Let me just give you a quick example actually using me, because when I was five years old, I seemingly, suddenly, randomly looked down at my legs, I remember the moment perfectly, looked down at my legs, I was a totally normal weight child, and I decided that I was too big. My legs were too fat. I was too big. I remember the moment absolutely crystal clear. It happened to be my dad was playing tennis with some woman who was not my mother. I’m sure it was just a normal thing, but she was really skinny and wearing this cute little tennis outfit, and I probably was comparing myself as a five-year-old to this woman, but whatever. And thus began my descent into eating disorder hell, and I had every single eating disorder.

Much later, I came to realize why at age five did I suddenly and randomly decide that I was too big, because I was getting a message constantly that I was too much. My parents are college professors, well my dad’s semi-retired, but they were college professors, very academic, very serious. Very serious. And I was a lot more spirited than they were, and I was loud. I didn’t want to sit and read a book when I was five. I want to play, I want to do things. I was just me. And the message I was always… “Calm down. You’re so dramatic. You’re too much.” So that too muchness in my five-year-old mind became, “There’s too much of me. There’s too much me.” So this idea of too muchness-

Josh:
Did you have to go in the opposite direction? Did you feel to heal… Did you feel like so that you could heal… I forget who said this, but I think it was Masud Khan, which was a British psychoanalyst, he says, “We need to cure ourselves from our own self-cure.” I wonder if you felt-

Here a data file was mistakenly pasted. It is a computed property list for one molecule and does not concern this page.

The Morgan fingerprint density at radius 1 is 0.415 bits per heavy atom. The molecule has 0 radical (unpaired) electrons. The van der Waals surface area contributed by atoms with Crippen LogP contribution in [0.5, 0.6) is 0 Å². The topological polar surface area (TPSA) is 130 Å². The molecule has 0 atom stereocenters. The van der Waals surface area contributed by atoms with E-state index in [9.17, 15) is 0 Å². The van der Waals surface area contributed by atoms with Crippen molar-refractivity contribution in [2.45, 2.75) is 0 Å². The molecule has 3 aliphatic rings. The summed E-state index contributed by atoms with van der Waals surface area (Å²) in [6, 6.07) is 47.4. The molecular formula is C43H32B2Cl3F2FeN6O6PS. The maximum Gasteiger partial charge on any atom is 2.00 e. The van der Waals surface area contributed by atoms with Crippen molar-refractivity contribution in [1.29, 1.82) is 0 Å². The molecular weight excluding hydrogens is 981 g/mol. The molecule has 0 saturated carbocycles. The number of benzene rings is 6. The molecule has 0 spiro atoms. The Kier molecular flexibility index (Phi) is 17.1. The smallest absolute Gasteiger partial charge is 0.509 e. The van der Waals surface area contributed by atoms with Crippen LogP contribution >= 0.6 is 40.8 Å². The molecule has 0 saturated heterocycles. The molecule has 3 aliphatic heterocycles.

Dr. Nina:
Well, I think he was talking really about… Masud Khan was a brilliant analyst who kind of went a little bit crazy at the end and did all kinds of very experimental things, but I think he was really talking about Freud, who is famously the only person who ever tried to analyze himself, and there were huge gaping holes in his self-analysis. So Masud Khan, I think, was a little bit pointing to that.

Look, I had to realize that trying to shrink myself and then going into this… I’d restrict and then I’d binge and purge, and then I’d binge. I had to realize the symbolism of everything that I was doing.

Josh:
Okay. Yeah. Because I think that… I know from my experience, if I feel like I’m overweight, I will probably recognize that sometimes as though I’m curing a feeling from childhood that was sort of like, “You are too skinny,” or something like that.

Dr. Nina:
Reversing. I think what you’re talking about is reversal.

Josh:
Yeah, like my self-cure is to be overweight. In other words, my self-cure for early bullying may be because I was too skinny, is to be now fat, something like that maybe.


Dr. Nina:
Exactly. And that’s called reversal. It’s like you’re reversing the original situation rather than process it. Process what was it like to be bullied and told you were too skinny, what was it like for that.

Josh:
We can’t use words like skinny and fat though. That’s what I got in trouble for. I forget what it was, but saying that-

Dr. Nina:
No, you didn’t get in trouble. You didn’t get in trouble. You just said, “Food was poison to fat people.” But you know what? We’re not go back there because you had the courage to call in and talk about that when a couple of-

Josh:
But I mean, I don’t even think we should use words like skinny and fat.

Dr. Nina:
But you said you were shamed for being too skinny. So whatever word we want to use, the shame of being bullied needs to be process so that you can just go and live your life rather than do the opposite now as an answer to that earlier shaming.

Josh:
Yeah, so my own self-cure is the problem, not the solution. My own way of doing it wasn’t good enough, you know what I mean?

Dr. Nina:
Exactly.

Josh:
Does that make sense? Yeah.

Dr. Nina:
Yes, yes. You were trying-

Josh: